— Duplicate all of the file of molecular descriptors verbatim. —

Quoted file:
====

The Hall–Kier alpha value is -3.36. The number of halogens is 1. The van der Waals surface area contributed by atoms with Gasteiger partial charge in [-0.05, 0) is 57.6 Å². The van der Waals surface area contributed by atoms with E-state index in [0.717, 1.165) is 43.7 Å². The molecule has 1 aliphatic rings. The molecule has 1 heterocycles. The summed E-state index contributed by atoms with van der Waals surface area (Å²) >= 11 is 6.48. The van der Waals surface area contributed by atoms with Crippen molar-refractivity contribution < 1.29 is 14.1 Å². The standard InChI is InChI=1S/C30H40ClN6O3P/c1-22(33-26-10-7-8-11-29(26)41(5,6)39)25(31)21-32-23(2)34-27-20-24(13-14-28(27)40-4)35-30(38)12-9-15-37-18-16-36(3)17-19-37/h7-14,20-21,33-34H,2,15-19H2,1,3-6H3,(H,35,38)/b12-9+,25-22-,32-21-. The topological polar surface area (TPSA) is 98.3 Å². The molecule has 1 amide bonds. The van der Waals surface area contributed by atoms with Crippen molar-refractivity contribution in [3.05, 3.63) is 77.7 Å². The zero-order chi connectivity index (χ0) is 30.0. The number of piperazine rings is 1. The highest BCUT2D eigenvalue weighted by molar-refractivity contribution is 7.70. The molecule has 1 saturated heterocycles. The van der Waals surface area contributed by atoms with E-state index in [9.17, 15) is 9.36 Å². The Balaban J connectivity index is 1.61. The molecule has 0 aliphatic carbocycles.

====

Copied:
The Hall–Kier alpha value is -3.36. The number of halogens is 1. The van der Waals surface area contributed by atoms with Gasteiger partial charge in [-0.05, 0) is 57.6 Å². The van der Waals surface area contributed by atoms with E-state index in [0.717, 1.165) is 43.7 Å². The molecule has 1 aliphatic rings. The molecule has 1 heterocycles. The summed E-state index contributed by atoms with van der Waals surface area (Å²) >= 11 is 6.48. The van der Waals surface area contributed by atoms with Crippen molar-refractivity contribution < 1.29 is 14.1 Å². The standard InChI is InChI=1S/C30H40ClN6O3P/c1-22(33-26-10-7-8-11-29(26)41(5,6)39)25(31)21-32-23(2)34-27-20-24(13-14-28(27)40-4)35-30(38)12-9-15-37-18-16-36(3)17-19-37/h7-14,20-21,33-34H,2,15-19H2,1,3-6H3,(H,35,38)/b12-9+,25-22-,32-21-. The topological polar surface area (TPSA) is 98.3 Å². The molecule has 1 amide bonds. The van der Waals surface area contributed by atoms with Crippen molar-refractivity contribution in [3.05, 3.63) is 77.7 Å². The zero-order chi connectivity index (χ0) is 30.0. The number of piperazine rings is 1. The highest BCUT2D eigenvalue weighted by molar-refractivity contribution is 7.70. The molecule has 1 saturated heterocycles. The van der Waals surface area contributed by atoms with E-state index in [9.17, 15) is 9.36 Å². The Balaban J connectivity index is 1.61. The molecule has 0 aliphatic carbocycles.